Ben Langhinrichs

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May, 2009
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Genii Weblog


Civility in critiquing the ideas of others is no vice. Rudeness in defending your own ideas is no virtue.


Tue 26 May 2009, 11:11 AM
How much will iFidelity cost?


This is the first post that really constitutes an announcement.  The pricing for iFidelity has been determined, and we are doing it a bit differently that we have for previous products.  After feedback from both beta testers and various potential customers and resellers, we are focusing on a per user pricing structure that mirrors, to some extent, the IBM CEO pricing.  With this structure, you can pay a set price per user and install iFidelity anywhere you like in your organization, on as many clients or servers.  In order to make this practical, you must license all Lotus Notes/Domino users.  This makes bundling iFidelity with Notes/Domino very simple, as there is a simple incremental price added on to the Notes/Domino cost per user.  In some companies, there may be a need for a different configuration with only some users covered, in which case a per server pricing is also available.  Client use including inbound rendering will not be part of this server-based iFidelity.

Unlike other Genii Software products, there is no cost for the first year of maintenance/upgrades.  The renewal price will be 25% of the original price, but will not be due until the first anniversary.

The actual prices, which are always subject to change, but likely not to change much:

CEO bundled pricing (per user, includes server and client use - must include all users):

Per userPrice (US dollars) *Price (Euros) *Price (GBP) *Part Number
1-100 (single price)$1400 flat rate€1050 flat rate£950 flat rateIFIDCEOB
101-400$14 per user€10.50 per user£9.5 per userIFIDCEOR1
401-2000$11 per user€8.25 per user£7.5 per userIFIDCEOR2
2001-5000$8 per user€6 per user£5.5 per userIFIDCEOR3
5001-10000$6 per user€4.5 per user£4 per userIFIDCEOR4
10000+$4 per user€3 per user£2.70 per userIFIDCEOR5
Educational/Non-profit discountsCall for quoteCall for quoteCall for quoteIFIDCEO-DISC


Production server pricing (no clients included):

Server licensesPrice (US dollars) *Price (Euros) *Price (GBP) *Part Number
1-8 servers$8000€6000£5500IFIDSRV
Over 8 serversCall for quoteCall for quoteCall for quote

* Maintenance and free upgrades are included for the first year.  A maintenance and upgrades renewal fee of 25% of the original license fee will be charged annually, starting with the first anniversary.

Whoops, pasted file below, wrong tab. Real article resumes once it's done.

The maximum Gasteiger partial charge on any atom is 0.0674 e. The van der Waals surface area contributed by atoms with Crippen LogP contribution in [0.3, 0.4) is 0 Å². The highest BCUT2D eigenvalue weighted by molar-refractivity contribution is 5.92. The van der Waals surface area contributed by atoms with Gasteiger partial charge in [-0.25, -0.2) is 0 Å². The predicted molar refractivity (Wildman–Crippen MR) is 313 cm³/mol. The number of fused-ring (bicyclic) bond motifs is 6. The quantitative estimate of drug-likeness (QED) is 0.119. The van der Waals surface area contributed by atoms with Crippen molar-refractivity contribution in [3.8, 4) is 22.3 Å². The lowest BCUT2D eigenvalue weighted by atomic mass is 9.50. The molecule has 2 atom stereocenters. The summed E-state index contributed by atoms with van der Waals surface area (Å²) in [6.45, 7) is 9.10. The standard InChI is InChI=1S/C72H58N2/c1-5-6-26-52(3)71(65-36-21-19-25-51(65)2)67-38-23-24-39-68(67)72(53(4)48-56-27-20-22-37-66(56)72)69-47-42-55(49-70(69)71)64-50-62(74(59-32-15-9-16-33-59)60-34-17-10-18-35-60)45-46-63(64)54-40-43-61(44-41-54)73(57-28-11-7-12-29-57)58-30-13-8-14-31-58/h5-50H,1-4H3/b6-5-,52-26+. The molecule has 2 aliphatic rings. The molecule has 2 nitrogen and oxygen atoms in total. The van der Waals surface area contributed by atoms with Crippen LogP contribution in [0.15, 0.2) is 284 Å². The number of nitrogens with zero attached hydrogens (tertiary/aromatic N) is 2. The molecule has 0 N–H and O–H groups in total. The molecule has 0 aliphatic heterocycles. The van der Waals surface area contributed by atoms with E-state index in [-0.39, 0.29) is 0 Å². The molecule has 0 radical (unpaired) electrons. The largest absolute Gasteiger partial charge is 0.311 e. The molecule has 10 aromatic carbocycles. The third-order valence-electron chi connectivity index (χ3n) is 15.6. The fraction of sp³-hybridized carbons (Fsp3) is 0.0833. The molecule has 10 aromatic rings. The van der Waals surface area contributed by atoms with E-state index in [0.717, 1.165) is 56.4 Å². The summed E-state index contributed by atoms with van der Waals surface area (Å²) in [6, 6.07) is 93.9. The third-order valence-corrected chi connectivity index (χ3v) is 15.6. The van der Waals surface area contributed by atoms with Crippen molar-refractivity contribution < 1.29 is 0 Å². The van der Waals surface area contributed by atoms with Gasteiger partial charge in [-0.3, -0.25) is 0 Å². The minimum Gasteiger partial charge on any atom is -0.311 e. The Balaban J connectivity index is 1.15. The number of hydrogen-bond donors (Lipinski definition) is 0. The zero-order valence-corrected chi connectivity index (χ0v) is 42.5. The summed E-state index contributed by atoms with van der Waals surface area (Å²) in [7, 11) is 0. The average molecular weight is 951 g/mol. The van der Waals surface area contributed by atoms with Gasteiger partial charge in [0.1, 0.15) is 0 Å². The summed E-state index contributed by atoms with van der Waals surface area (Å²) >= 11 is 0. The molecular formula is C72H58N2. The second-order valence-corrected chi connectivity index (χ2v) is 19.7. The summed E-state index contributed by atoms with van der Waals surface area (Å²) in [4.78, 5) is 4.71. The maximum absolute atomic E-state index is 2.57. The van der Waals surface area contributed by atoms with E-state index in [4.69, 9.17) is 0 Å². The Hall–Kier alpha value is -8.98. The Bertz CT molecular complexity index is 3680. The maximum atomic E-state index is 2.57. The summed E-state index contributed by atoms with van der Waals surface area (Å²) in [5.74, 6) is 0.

To illustrate these prices in real company terms, I have listed the CEO pricing for some different sized companies, along with the renewal cost and the annual per user cost if you average over three years of use (initial price plus two renewals divided by three):

1) 50 person company would be $1400 the first year, $350 each year after that ($14.00 avg. annual cost per user)
2) 300 person company would be $4200 the first year, $1050 each year after that ($7.00 avg. annual cost per user)
3) 500 person company would be $5500 the first year, $1375 each year after that ($5.50 avg. annual cost per user)
4) 1500 person company would be $16000 the first year, $4000 each year after that ($5.33 avg. annual cost per user)
5) 8000 person company would be $40000 the first year, $10000 each year after that ($2.50 avg. annual cost per user)
6) 60000 person company would be $240000 the first year, $60000 each year after that ($2.00 avg. annual cost per user)
7) Two gateway servers for outbound rendering would be $16000 the first year, $4000 each year after that ($4000 avg. annual cost per server)

So, for a mid-size 500 person company, you spend under six dollars a year per user to get cleaner, more reliable, more professional email going out, and cleaner, more reliable, more professional email coming in.

Better email.  Better communication.  Better impressions.  (Not a lot of money)

Copyright © 2009 Genii Software Ltd.

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Tue 26 May 2009, 09:12 AM
Do people remember search engines before Google?  While useful, the number of results and the lack of well designed algorithms meant that you would wind up manually stepping through a lot of muck trying to find a useful result.  Google transformed the search engine into something far more useful by getting a lot smarter at determining what you were likely to want to see.

What brought this to mind today was another sour experience with Kontera.  These "in-text" advertisements are popping up in more places, purporting to be "smart links" but feeling more like "stupid links".  For example, I went to Niklas Waller's post on TinyMCE, and saw various links.  When mousing over them, I would have laughed if it were not so painful.  The contextual advertisement for "WYSIWYG editors" is shown below and has to do with book editors, the advertisement for "AJAX" had to do with the cleanser, and the advertisement for "browsers" had to do with Internet Explorer.


Kontera's ads

What did these add to the experience?  Nothing.  The first two were not relevant, and only managed to muddy up the experience of the original post.  The third was at least relevant, but given that I was using Firefox 3 to view the link, it still added nothing useful.  Someday, Kontera, or somebody else, may figure out how to do enough analysis of the surrounding post to give useful results, but right now it is just a blight on the web content.

Copyright © 2009 Genii Software Ltd.

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